This Sunday, before most of us have even had our morning caffeine hit, a company of 52 young theatre makers will, in the words of the Head of Old Vic New Voices Steve Winter, be creating “adrenaline fuelled theatre” in a process that lasts 24 hours. Welcome to the Old Vic New Voices 24 Hour Plays.

Winter describes how, at 8:30pm on Saturday, a group of 31 actors, seven directors, seven writers and seven producers will meet at Ideas Tap, the 24 Hour Plays HQ. Here they will bond as a company and begin setting in motion the writers, who, at 11:30pm, go into a meeting with the producers to decide on casts. At this point the directors and actors go home to bed. Writers and producers pull an all-nighter, creating seven short plays by 6:00am. At 8:30am on Sunday, the directors and actors return to rehearse until 5:30pm. At 7:30pm an audience of 1,100 is let in and the show begins. The pressure is well and truly on.

Trying to do anything for 24 hours is a marathon test of endurance; trying to put on a play in this time frame – at the Old Vic no less – is also a test of sanity, confidence and, ultimately, theatrical talent. The whole 24 Hour experience is the culmination of four or five months of work including administration, publicity and the mammoth task of sorting through the applications. Every actor who applies gets the chance to audition, but for the other disciplines there’s a highly thought out selection process. Winter confirms that directors need to prove that they are “diplomatic, strong willed” and have a “clear view on what their work will look like”. They’re directing for the esteemed Old Vic stage after all, so vision is key. Writers are chosen for their previous experience and recommendations but primarily on the merits of the written work submitted. They need to be “someone with something to say”. As for producers, they are chosen for organisational ability but also on their ability to be commercial; to become those people who can push new work forwards in the future.

In fact the whole 24 Hour Plays venture is really a showcase of the young voices out there today; a glimpse of how the theatre world could look in a few years’ time. Now in its sixth year, the 24 Hour Plays has become an opportunity as priceless as a Willy Wonka golden ticket for young people trying to establish themselves in the theatre world. It opens a door to continued support from the Old Vic, and a whole host of networking and professional development opportunities. Testament to this is the 24 Hour Plays Alumni, including an impressive selection of today’s hot young theatrical talent, Mike Bartlett and Bryony Hannah both took part (as a writer and actor, respectively). Winter, however, is quick to point out that the event is “not necessarily a showcase, but it is a project that will change your career… possibly in ways you didn’t expect”.

If there are surprises in store for the participants, what about the audience walking through the doors of the Old Vic theatre on Sunday night – what can they expect? “Adrenaline fuelled theatre” is how Winter describes it, enjoyable for all those who value theatre that’s full of “energy and surprise” along with some exciting twists. A favored genre is often tongue-in-cheek comedy, but the serious works equally well and no past showcase has ever been all the same in terms of style. The event looks set to be unexpected and of course new, which is possibly the most important thing.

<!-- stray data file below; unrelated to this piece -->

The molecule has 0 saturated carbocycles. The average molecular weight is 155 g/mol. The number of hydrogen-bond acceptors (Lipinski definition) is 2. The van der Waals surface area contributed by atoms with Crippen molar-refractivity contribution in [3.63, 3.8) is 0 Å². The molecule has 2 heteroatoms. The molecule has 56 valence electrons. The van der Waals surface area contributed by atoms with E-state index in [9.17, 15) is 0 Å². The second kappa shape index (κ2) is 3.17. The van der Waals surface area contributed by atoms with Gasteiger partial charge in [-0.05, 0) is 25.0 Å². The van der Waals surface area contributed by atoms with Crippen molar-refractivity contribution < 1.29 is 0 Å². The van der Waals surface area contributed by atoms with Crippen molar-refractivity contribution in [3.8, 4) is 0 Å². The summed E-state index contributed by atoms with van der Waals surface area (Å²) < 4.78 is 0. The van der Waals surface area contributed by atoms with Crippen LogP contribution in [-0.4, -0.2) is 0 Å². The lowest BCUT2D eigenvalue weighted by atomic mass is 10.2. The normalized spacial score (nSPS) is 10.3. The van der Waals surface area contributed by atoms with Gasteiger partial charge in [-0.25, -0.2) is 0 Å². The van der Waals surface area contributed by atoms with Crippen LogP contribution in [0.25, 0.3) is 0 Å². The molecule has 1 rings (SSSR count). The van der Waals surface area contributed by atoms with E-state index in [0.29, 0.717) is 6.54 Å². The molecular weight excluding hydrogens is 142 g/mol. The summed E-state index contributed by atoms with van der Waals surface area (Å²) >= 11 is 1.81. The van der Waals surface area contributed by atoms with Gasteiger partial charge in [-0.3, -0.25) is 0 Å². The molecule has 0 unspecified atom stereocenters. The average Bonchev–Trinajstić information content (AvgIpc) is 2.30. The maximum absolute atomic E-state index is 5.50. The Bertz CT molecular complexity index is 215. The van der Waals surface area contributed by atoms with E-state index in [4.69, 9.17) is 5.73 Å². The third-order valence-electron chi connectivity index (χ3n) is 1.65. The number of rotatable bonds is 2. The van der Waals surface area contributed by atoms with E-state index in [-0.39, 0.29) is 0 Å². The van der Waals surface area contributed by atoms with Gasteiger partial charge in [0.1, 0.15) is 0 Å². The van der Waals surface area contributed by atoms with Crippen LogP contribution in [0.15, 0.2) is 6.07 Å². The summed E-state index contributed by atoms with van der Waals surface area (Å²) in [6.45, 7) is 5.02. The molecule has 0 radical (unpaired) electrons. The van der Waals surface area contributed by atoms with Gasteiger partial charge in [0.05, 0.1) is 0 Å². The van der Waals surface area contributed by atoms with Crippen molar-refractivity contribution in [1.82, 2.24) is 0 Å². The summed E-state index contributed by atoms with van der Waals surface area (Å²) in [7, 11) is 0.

Kevin Spacey, as Artistic Director of the Old Vic, is determined to nurture young emerging talent. As Winter rightly notes, it would be “naïve of established venues [such as the Old Vic] to think they don’t need new voices”. It can sometimes be the case that this need is forgotten and this is why the most exciting part of the 24 Hour Plays – from the audience perspective – is the opportunity to see fresh young talent, to hear what the young voices of theatre have to say and to support them being given the chance to develop that voice.

It will fall on some of those involved in the 24 Hour Plays company, and those in years to come, to take British theatre in new and exciting directions. There may be less money in theatre now, but Winter believes there are “more ways for getting work seen”. He talks of digital media, online platforms and found spaces as being the future.

Not that it’s just down to the select 24 Hour Plays company. If you didn’t get selected this year there’s no need to feel as though this golden opportunity is slipping away from you. Old Vic New Voices offers a vast range of projects, workshops and development opportunities to get involved with throughout the year.

On Sunday it may all be about what’s on the Old Vic stage, but in reality the 24 Hour Plays encapsulates more than that. Audience members may be there to experience the real thrill of a theatrical event with a heightened sense of ‘liveness’ due to being so under-rehearsed in comparison to the norm. There have been occasions where actors have forgotten their lines entirely, or bumped into each other, or had set pieces fall on them – and perhaps this element is part of the attraction for some.

Hopefully, however, the real rush for the audience comes from seeing something truly fresh and getting a sense of young theatre makers today. What do we expect them to be saying? Well, part of the thrill is that we just don’t know, and until 6:00am on Sunday neither will they… Winter has guessed that we may see some plays addressing topical issues, such as the recent riots or the upcoming Olympics. For anything more tangible we’ll just have to wait until Sunday.

Old Vic New Voices 24 Hour Plays will be taking place this Saturday and Sunday. Tickets are now sold out, but you can follow the events over the full 24 hours with AYT’s Editor on AYT’s 24 Hour Live Blog.